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Pieces of a Puzzle Come Together

October 13, 1994|CHRISTINA V. GODBEY

The third time will be the charm for Nancy Goss.

The first time her works were scheduled to go on display at Santa Monica College, the curator of the Photo Gallery was fired and the show was postponed. The second time, the Northridge earthquake hit and damage to SMC caused another delay. Starting Monday, the exhibit, titled "Nancy Goss Photo Montages," is scheduled to finally open, continuing through Nov. 10 in the Photo Gallery in the foyer of the SMC Library.

Goss presents an unusual exhibit that contains 15 works. Most are 6 feet by 7 feet and are unframed, making them "earthquake friendly."

Using a technique that combines photography and images of statues, living figures, animals and nature, Goss creates art that is distinctive and thought-provoking. To create photo montages, she uses black-and-white film to shoot various images before making prints on lithofilm paper. Then she decides what type of image to create.

Working from her studio in a renovated barn in North Hills, she puts the pieces of the puzzle together and uses a special paint to seal and protect her works.

"The most enjoyable (part) is building (the montages)," she said. "It's like a puzzle until it's done."

Goss, who grew up in Carbondale, Ill., developed an interest in art as a child. She holds a bachelor of fine arts degree from the University of New Mexico and a master's degree from UC Santa Barbara.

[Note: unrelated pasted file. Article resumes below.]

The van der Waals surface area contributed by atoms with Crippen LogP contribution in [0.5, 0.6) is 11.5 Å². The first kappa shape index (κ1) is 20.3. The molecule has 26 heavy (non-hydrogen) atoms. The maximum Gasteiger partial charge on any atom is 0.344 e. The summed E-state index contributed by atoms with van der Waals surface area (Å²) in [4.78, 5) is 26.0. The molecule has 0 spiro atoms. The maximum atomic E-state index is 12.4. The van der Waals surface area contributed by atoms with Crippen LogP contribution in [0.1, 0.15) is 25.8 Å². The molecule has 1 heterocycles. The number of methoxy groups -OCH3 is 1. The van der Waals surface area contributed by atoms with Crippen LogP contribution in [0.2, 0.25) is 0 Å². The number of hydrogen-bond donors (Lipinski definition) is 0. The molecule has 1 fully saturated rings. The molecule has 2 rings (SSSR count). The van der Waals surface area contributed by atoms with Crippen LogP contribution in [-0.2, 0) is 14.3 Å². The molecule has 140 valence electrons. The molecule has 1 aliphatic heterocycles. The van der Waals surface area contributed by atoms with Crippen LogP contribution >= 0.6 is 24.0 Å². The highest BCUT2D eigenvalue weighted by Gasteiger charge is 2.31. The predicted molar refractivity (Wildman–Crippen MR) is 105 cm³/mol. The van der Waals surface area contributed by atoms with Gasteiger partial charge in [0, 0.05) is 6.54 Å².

The North Hills artist said that, when younger, she was frequently influenced by other artists' work. Over the years, she has worked to develop her own style. Goss believes her inspiration comes from within or from sources close to home, such as friends, music, books and dreams.

"I get a lot of feelings from dreams, (from) which I try to extract a kernel of meaning that can be translated into a static visual image," she said. "In return, images from my work find their way into my dreams, so that they both end up influencing each other."

Her artistic efforts have not gone unnoticed. Her work has been exhibited in such shows as "Photo Santa Fe" in New Mexico and "Extraordinary Perceptions" at the Los Angeles County Museum of Art. In 1991, she received an award from the Washington State Arts Commission.

Photography Gallery, Santa Monica College Library, 17th and Pearl streets; 10 a.m. to 7 p.m. Mondays through Thursdays and 10 a.m. to 2 p.m. Fridays. An opening reception will be held from 7 to 9 p.m. on Oct. 21. Free admission. Information: (310) 452-9289.

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